Oshodi: The dark days are back again?
By Albert Akpor
Monday, June 15, 2009
FOR long Oshodi, a sprawling market and major bus-stop, revelled in its notoriety as an urban commercial jungle where confusion reigned supreme; a no-man’s land where bedlam was the order of the day courtesy of traders and commercial vehicle operators who turned the place into a war zone of survival.
Then last year the Lagos State government led by Governor Babatunde Fashola decided that enough was enough and sent in the bulldozers accompanied by uniformed security personnel to put an end to that reign of chaos and restore order and sanity.
And by the time they were through, all the illegal structures, especially those obstructing the flow of traffic, had been pulled down and all undesirable elements were sent packing.
This was loudly hailed in several quarters, especially as the once dreaded Oshodi began to wear a new, decent look with traffic now flowing freely through the place unlike what obtained in the past when it used to be a traffic nightmare for motorists and other road users.
But it seems the joy attending this welcome development is about to be short-lived. Reason? The elements that once made Oshodi a notorious centre of commerce are gradually finding their way back to the place and appear determined to continue where they stopped the last time before their overthrow.
For instance, some road side traders are back and are already erecting illegal structures. On their heels are the notorious social miscreants otherwise called Area boys.
Motorists, both private and commercial and of course pedestrians who use the Agege Motor road en route the popular Oshodi market, as well as the Oshodi bridge (Oshodi Oke) now have one bitter tale or the other to tell of the re-emergence of what they refer to as “dark days”.
Presently, it is easy for the camel to pass through the needle’s eye than for motorists and pedestrians alike to drive and walk through the Oshodi market as the public transport vehicles called Molues have successfully taken over a substantial part of the Bolade axis of the Agege Motor road of the market, thereby making it increasingly difficult to drive through.
Apart from this, make-shift large umbrellas, a recent means adopted by some itinerant traders have completely replaced the illegal roadside structures.
Worse still, club-wielding Area Boys have taken over the Oshodi bridge and commuter bus operators, including of course, passengers are harassed with reckless abandoned even in the presence of law enforcement officers which include the Police and Lagos State Traffic Management Authority(LASTMA) officials.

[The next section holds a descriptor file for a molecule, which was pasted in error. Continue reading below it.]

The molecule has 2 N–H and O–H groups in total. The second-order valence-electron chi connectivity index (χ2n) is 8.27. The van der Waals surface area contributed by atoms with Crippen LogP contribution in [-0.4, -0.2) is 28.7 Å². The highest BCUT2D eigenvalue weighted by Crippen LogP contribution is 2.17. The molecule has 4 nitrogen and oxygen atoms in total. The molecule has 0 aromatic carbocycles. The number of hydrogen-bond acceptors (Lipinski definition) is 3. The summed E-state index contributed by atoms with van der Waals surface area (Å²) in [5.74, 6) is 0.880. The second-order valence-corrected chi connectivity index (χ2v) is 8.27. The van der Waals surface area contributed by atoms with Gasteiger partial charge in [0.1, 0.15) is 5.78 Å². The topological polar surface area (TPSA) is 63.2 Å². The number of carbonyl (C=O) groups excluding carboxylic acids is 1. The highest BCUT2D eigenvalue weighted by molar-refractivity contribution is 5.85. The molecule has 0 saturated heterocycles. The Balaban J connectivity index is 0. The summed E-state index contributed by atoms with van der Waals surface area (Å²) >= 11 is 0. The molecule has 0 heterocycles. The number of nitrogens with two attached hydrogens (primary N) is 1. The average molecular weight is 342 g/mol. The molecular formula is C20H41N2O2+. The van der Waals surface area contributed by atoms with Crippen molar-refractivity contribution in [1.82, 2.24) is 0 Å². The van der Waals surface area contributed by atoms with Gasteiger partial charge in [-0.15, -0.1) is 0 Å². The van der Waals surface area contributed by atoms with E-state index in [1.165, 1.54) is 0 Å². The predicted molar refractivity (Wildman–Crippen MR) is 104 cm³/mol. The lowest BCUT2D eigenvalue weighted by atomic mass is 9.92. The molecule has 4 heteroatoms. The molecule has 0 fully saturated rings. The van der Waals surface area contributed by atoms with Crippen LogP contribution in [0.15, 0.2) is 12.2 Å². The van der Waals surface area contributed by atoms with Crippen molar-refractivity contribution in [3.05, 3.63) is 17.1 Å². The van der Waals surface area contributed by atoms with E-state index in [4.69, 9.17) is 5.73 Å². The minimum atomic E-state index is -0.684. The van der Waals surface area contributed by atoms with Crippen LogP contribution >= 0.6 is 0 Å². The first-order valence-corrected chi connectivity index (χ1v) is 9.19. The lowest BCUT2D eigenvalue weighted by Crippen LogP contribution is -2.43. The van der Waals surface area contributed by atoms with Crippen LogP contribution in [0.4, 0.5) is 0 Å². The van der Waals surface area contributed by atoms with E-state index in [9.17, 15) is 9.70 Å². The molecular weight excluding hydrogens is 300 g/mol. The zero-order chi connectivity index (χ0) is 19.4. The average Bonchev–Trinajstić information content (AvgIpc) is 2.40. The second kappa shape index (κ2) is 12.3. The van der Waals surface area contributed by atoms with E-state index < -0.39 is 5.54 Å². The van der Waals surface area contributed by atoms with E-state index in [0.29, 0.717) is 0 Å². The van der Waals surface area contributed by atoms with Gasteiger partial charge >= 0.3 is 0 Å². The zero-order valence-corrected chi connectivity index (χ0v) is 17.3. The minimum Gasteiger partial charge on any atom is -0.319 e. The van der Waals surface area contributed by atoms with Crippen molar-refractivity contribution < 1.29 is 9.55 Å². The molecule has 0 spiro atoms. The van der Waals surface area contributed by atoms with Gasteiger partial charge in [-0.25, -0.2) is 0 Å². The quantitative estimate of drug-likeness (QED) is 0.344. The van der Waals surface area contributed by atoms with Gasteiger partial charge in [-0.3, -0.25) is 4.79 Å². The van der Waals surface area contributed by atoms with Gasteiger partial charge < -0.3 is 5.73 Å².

Reacting to this situation, Mr. Uzo Okudili, a driver with one of the second generation banks with its headquarters on the Lagos Island but lives somewhere in Iyana-Ipaja had this to say: “You won’t believe that I was the happiest man when about two months ago, I drove through this road; it was as if I was in Ghana or South Africa. I couldn’t believe that one could drive through Oshodi in just seconds.
Normally I drive through the Mobolaji Bank Anthony way to my work place but with the clearance of all the illegal structures and those traders who had virtually blocked the road, I said bye- bye to Bank Anthony way.
But as you can see for yourself now, the story has changed. We have been stuck here for about one hour now just to connect the express road without success. The police, LASTMA and even the traffic officers are all at the Bolade junction and we do not know what is wrong”.
Another aggrieved respondent who simply identified himself as Kasali, one of the traders at the market whose stall was demolished angrily remarked in pidgin English language: “The government and even you Journalist wrote that we traders in Oshodi are the problems of Oshodi market, you write for papers and government come demolish our shop so that we should go and thief before we feed our families and we couldn’t do anything. Now that the go-slow has resurfaced, are we still the cause?”
Continuing, Kasali pointed out thus: “Can’t you see that Molue has taken over the whole second lane and you people wey get motor dey manage one lane? Move forward before you get to the bridge, you will see Lagos State environmental officials there. What people don’t know is that they allowed the molues to block the road because the drivers have settled them”.
However, to Mr. Uzo sOkwudili, a Lagos based legal practitioner, what bothers him is not so much the re-emergence of all the relics that gave Oshodi a bad name in the past.
Rather it is the fact that the state government has not been able to completely stamp out the 911 truck called Molue as a means of transportation in Lagos metropolis. According to him the fact that Molues are still used as means of public transport system in Lagos is not only a shame but a dent on the developmental efforts of the state goverment.